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Biological Chemistry

Bug's Genetic Code Allows Pyrrolysine

The 22nd amino acid is biosynthesized directly, making possible expansion of genetic code

by Amanda Yarnell
October 11, 2004 | A version of this story appeared in Volume 82, Issue 41

Credit: Michael Chan/OSU
Pyrrolysine was first observed in the crystal structure of a methyltransferase enzyme, but the amino acid's exact structure has remained a mystery until now.
Credit: Michael Chan/OSU
Pyrrolysine was first observed in the crystal structure of a methyltransferase enzyme, but the amino acid's exact structure has remained a mystery until now.

Recent work has shown that the 22nd genetically encoded amino acid, pyrrolysine, is biosynthesized as a free amino acid, something that hadn't been seen before outside of the "standard" 20 amino acids. This revelation has allowed an Ohio State University team to add pyrrolysine--thus far found only in an anaerobic microbe--to the genetically encoded amino acids that the model bacterium Escherichia coli uses to make proteins.

"Our study reveals that the natural world has used the same sort of strategy to expand the genetic code that chemists have used in the laboratory to artificially expand the genetic code for biotechnological applications," says Ohio State microbiologist Joseph A. Krzycki, who worked with chemist Michael K. Chan on the study. Chan's lab discovered pyrrolysine--an amide-linked 4-substituted pyrroline 5-carboxylate lysine derivative--in the crystal structure of a microbial methyltransferase enzyme [Science, 296, 1462 (2002)].

The 21 known genetically encoded amino acids are inserted into growing peptide chains by a dedicated transfer RNA (tRNA) that recognizes a specific three-nucleotide codon in the messenger RNA transcript. By isolating a pyrrolysine-specific tRNA, Krzycki's lab confirmed that pyrrolysine is genetically encoded, too [Science, 296, 1459 (2002)]. Earlier, his group had shown that a codon that's normally used to signal the end of a gene is located smack in the middle of the methyltransferase gene and that it directs the protein-making machinery to insert pyrrolysine instead of stopping. A similarly reassigned codon is used for selenocysteine, the 21st amino acid.

Previous work had suggested that pyrrolysine was not likely to be synthesized as a free amino acid, as the 20 standard amino acids are. Instead, Krzycki's lab figured pyrrolysine biosynthesis would parallel that of selenocysteine: A lysine would be attached to the pyrrolysine tRNA and then derivatized to give pyrrolysine. But recent results from the Ohio researchers, as well as independent work from Dieter Söll's lab at Yale University, have suggested otherwise.

To figure out how the new amino acid is incorporated into proteins, both the Ohio and Yale teams needed to make pyrrolysine, a task made more difficult by the fact that Chan's group initially could not tell whether the 4-substituent was a methyl, hydroxyl, or amino group. Söll's team elected to synthesize racemic pyrrolysine with a methyl substituent, having failed to make the hydroxyl version [Proc. Natl. Acad. Sci. USA, 101, 12450 (2004)]. Chan's team, however, used an elegant set of chemical modification, crystallography, and mass spectrometry experiments to prove that pyrrolysine's 4-substituent is a methyl group, then developed a way to chemically synthesize l-pyrrolysine [Chem. Biol., 11, 1317 (2004)].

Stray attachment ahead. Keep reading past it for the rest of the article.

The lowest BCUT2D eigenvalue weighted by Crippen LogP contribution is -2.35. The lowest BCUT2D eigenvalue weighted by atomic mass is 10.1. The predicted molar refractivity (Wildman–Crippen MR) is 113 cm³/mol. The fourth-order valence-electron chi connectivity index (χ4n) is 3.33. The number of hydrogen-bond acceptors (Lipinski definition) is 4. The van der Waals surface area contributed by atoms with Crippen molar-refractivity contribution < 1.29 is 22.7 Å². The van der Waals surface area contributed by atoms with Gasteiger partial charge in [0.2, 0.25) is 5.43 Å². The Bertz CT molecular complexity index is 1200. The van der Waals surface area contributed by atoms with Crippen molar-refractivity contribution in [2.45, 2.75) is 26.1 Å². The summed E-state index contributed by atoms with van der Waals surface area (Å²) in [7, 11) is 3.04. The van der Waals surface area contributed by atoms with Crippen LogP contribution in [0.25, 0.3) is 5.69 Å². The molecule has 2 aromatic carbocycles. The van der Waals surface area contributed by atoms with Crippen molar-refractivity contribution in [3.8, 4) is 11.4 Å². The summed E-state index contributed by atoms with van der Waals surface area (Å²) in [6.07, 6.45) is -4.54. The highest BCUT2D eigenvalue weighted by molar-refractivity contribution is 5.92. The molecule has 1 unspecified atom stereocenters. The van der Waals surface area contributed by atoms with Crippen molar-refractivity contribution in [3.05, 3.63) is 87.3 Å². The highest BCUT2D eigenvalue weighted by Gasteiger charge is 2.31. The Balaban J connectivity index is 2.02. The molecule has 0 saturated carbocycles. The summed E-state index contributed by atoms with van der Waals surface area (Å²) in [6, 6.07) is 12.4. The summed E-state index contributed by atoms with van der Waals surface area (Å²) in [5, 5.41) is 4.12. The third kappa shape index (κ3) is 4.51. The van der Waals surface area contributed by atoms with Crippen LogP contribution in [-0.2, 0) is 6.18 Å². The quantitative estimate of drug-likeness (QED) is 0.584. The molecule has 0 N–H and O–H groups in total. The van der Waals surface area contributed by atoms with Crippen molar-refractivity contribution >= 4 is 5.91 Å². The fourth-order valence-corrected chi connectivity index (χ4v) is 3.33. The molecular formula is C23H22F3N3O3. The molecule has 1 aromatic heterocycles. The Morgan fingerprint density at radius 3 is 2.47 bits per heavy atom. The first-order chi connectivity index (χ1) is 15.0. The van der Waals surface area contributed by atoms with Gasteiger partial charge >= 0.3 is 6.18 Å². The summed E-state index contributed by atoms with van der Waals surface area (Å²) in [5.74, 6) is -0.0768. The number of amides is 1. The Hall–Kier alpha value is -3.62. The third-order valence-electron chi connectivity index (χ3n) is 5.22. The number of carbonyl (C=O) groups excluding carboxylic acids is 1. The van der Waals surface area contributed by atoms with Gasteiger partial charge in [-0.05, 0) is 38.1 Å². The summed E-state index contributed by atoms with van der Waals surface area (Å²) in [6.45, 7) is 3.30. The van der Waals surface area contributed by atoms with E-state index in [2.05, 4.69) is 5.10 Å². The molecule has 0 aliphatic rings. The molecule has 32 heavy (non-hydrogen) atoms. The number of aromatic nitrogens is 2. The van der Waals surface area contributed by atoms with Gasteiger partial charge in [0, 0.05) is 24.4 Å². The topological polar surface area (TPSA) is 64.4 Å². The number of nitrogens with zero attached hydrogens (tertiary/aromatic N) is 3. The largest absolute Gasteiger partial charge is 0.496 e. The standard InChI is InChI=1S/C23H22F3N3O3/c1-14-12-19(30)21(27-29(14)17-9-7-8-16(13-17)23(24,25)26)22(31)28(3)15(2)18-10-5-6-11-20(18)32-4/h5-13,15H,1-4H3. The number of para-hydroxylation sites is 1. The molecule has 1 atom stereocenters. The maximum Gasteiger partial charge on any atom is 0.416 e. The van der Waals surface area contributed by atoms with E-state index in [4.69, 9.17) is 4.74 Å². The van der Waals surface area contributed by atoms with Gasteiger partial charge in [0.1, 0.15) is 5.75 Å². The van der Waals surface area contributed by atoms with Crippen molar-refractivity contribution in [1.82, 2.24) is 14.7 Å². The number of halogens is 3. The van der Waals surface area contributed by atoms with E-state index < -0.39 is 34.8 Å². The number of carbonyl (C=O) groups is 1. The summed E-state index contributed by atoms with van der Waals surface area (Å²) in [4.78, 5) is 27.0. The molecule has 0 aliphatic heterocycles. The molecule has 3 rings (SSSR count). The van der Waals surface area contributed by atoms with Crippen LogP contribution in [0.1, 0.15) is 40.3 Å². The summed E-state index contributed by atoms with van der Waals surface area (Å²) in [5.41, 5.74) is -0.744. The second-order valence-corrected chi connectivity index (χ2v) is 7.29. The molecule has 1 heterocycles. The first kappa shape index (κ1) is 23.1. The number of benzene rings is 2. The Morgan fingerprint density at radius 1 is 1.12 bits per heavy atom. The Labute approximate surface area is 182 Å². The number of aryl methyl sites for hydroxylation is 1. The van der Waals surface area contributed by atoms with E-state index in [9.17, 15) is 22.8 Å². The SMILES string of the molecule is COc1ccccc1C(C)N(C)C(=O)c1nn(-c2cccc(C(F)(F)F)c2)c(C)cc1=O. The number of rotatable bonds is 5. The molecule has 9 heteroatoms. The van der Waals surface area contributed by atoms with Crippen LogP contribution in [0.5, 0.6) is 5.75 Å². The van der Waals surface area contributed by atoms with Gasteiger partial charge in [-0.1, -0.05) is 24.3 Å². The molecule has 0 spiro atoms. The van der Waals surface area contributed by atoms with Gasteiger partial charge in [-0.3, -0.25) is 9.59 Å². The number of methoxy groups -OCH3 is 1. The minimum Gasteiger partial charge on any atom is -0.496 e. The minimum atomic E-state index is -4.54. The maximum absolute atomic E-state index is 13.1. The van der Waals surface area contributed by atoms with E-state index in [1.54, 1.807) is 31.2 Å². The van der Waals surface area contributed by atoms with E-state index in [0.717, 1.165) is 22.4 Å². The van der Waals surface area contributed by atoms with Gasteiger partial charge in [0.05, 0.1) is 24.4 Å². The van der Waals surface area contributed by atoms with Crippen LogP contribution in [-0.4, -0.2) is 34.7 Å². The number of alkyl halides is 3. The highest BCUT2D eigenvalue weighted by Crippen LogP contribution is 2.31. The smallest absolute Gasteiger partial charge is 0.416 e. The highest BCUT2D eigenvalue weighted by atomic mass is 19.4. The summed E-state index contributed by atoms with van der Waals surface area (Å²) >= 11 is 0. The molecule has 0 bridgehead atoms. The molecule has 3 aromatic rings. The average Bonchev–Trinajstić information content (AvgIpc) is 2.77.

With chemically synthesized pyrrolysine in hand, both the Söll and Krzycki labs set about testing whether the amino acid's tRNA prefers to bind lysine (as would be expected if pyrrolysine biosynthesis parallels selenocysteine biosynthesis) or pyrrolysine (as would be expected if pyrrolysine is biosynthesized in the same way the standard 20 amino acids are). To their surprise, both groups independently found that pyrrolysine (but not lysine) can be attached directly to the pyrrolysine tRNA by an enzyme they dub pyrrolysyl-tRNA synthetase. These results suggest that pyrrolysine is biosynthesized as a free amino acid and then attached to its tRNA. "This has never been seen before outside of the standard 20 amino acid set," Krzycki says.

THE UNEXPECTED result made Krzycki wonder whether his lab might be able to expand an organism's genetic code to accommodate pyrrolysine simply by introducing the genes for pyrrolysine tRNA and pyrrolysyl-tRNA synthetase and chemically synthesized pyrrolysine. As he had hoped, it worked. Bacteria containing the genes for the synthetase and the tRNA--as well as the methyltransferase enzyme that normally contains pyrrolysine--incorporate chemically synthesized pyrrolysine into the methyltransferase enzyme in the correct position with high efficiency [Nature, 431, 333 (2004)].

Krzycki points out that nature's strategy to include pyrrolysine in the genetic code parallels the one chemists have used to expand the genetic code to produce proteins containing novel amino acids: An artificial synthetase enzyme is created that attaches a novel amino acid to an artificial tRNA that inserts the novel amino acid at a reassigned stop codon.

Such artificial synthetase-tRNA pairs have proven valuable for creating proteins containing novel amino acids, but "no natural examples were known to exist," note Paul Schimmel and Kirk Beebe of Scripps Research Institute in an accompanying Nature commentary. "In some ways, this discovery reaffirms that notion that, if something can be done by experiment, it has probably been done earlier by nature," they note.




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